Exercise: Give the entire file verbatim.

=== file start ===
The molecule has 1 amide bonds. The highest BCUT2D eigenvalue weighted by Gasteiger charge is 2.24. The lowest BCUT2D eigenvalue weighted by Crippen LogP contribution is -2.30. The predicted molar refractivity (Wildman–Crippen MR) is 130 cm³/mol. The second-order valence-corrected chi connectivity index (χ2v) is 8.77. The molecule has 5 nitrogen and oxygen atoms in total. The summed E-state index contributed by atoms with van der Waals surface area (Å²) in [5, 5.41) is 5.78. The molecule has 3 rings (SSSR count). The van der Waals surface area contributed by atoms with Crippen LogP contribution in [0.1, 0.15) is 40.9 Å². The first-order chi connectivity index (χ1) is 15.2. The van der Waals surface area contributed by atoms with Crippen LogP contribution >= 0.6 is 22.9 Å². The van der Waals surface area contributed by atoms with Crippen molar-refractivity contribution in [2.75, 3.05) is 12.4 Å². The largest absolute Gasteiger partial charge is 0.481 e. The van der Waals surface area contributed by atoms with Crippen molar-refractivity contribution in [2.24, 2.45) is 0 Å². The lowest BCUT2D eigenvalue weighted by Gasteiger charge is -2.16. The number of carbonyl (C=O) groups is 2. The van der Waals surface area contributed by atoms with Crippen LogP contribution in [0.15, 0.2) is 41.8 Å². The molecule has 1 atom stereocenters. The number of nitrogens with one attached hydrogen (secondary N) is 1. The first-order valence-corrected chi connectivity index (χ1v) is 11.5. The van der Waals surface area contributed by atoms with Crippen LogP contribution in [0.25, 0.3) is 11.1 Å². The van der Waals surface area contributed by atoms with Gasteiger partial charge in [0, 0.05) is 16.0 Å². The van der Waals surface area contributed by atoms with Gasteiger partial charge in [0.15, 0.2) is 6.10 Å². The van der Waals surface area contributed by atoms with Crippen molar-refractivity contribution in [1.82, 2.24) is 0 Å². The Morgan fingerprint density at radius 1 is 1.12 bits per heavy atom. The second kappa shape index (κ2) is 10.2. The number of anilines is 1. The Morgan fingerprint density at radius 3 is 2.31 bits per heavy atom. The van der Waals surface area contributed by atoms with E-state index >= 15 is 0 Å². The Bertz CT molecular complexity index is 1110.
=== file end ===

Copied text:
The molecule has 1 amide bonds. The highest BCUT2D eigenvalue weighted by Gasteiger charge is 2.24. The lowest BCUT2D eigenvalue weighted by Crippen LogP contribution is -2.30. The predicted molar refractivity (Wildman–Crippen MR) is 130 cm³/mol. The second-order valence-corrected chi connectivity index (χ2v) is 8.77. The molecule has 5 nitrogen and oxygen atoms in total. The summed E-state index contributed by atoms with van der Waals surface area (Å²) in [5, 5.41) is 5.78. The molecule has 3 rings (SSSR count). The van der Waals surface area contributed by atoms with Crippen LogP contribution in [0.1, 0.15) is 40.9 Å². The first-order chi connectivity index (χ1) is 15.2. The van der Waals surface area contributed by atoms with Crippen LogP contribution >= 0.6 is 22.9 Å². The van der Waals surface area contributed by atoms with Crippen molar-refractivity contribution in [2.75, 3.05) is 12.4 Å². The largest absolute Gasteiger partial charge is 0.481 e. The van der Waals surface area contributed by atoms with Crippen molar-refractivity contribution in [2.24, 2.45) is 0 Å². The lowest BCUT2D eigenvalue weighted by Gasteiger charge is -2.16. The number of carbonyl (C=O) groups is 2. The van der Waals surface area contributed by atoms with Crippen LogP contribution in [0.15, 0.2) is 41.8 Å². The molecule has 1 atom stereocenters. The number of nitrogens with one attached hydrogen (secondary N) is 1. The first-order valence-corrected chi connectivity index (χ1v) is 11.5. The van der Waals surface area contributed by atoms with Crippen LogP contribution in [0.25, 0.3) is 11.1 Å². The van der Waals surface area contributed by atoms with Gasteiger partial charge in [0, 0.05) is 16.0 Å². The van der Waals surface area contributed by atoms with Gasteiger partial charge in [0.15, 0.2) is 6.10 Å². The van der Waals surface area contributed by atoms with Crippen molar-refractivity contribution in [1.82, 2.24) is 0 Å². The Morgan fingerprint density at radius 1 is 1.12 bits per heavy atom. The second kappa shape index (κ2) is 10.2. The number of anilines is 1. The Morgan fingerprint density at radius 3 is 2.31 bits per heavy atom. The van der Waals surface area contributed by atoms with E-state index >= 15 is 0 Å². The Bertz CT molecular complexity index is 1110.